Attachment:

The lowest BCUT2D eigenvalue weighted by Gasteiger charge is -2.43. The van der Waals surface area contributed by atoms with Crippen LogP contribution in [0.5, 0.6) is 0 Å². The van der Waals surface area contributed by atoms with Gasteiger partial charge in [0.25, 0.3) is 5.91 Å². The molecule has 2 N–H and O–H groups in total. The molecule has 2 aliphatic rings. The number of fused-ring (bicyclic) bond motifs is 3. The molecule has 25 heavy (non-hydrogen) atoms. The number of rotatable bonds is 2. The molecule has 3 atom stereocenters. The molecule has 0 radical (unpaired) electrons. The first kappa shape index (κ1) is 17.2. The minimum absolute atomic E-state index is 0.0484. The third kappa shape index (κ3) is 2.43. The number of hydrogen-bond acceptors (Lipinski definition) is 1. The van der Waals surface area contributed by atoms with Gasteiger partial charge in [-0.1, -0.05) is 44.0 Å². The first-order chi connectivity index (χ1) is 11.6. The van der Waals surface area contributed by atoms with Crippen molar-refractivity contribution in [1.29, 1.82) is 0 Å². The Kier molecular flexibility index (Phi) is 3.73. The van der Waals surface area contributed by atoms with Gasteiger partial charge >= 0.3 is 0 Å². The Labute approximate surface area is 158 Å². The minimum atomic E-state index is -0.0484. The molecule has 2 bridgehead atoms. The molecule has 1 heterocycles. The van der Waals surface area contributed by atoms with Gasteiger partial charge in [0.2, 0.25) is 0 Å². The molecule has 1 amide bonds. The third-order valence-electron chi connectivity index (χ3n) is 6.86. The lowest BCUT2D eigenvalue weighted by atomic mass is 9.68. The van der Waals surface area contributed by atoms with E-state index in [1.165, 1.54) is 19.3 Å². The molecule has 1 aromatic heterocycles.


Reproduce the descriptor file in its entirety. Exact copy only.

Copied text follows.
The lowest BCUT2D eigenvalue weighted by Gasteiger charge is -2.43. The van der Waals surface area contributed by atoms with Crippen LogP contribution in [0.5, 0.6) is 0 Å². The van der Waals surface area contributed by atoms with Gasteiger partial charge in [0.25, 0.3) is 5.91 Å². The molecule has 2 N–H and O–H groups in total. The molecule has 2 aliphatic rings. The number of fused-ring (bicyclic) bond motifs is 3. The molecule has 25 heavy (non-hydrogen) atoms. The number of rotatable bonds is 2. The molecule has 3 atom stereocenters. The molecule has 0 radical (unpaired) electrons. The first kappa shape index (κ1) is 17.2. The minimum absolute atomic E-state index is 0.0484. The third kappa shape index (κ3) is 2.43. The number of hydrogen-bond acceptors (Lipinski definition) is 1. The van der Waals surface area contributed by atoms with Gasteiger partial charge in [-0.1, -0.05) is 44.0 Å². The first-order chi connectivity index (χ1) is 11.6. The van der Waals surface area contributed by atoms with Crippen molar-refractivity contribution in [1.29, 1.82) is 0 Å². The Kier molecular flexibility index (Phi) is 3.73. The van der Waals surface area contributed by atoms with Gasteiger partial charge >= 0.3 is 0 Å². The Labute approximate surface area is 158 Å². The minimum atomic E-state index is -0.0484. The molecule has 2 bridgehead atoms. The molecule has 1 heterocycles. The van der Waals surface area contributed by atoms with Gasteiger partial charge in [0.2, 0.25) is 0 Å². The molecule has 1 amide bonds. The third-order valence-electron chi connectivity index (χ3n) is 6.86. The lowest BCUT2D eigenvalue weighted by atomic mass is 9.68. The van der Waals surface area contributed by atoms with E-state index in [1.165, 1.54) is 19.3 Å². The molecule has 1 aromatic heterocycles.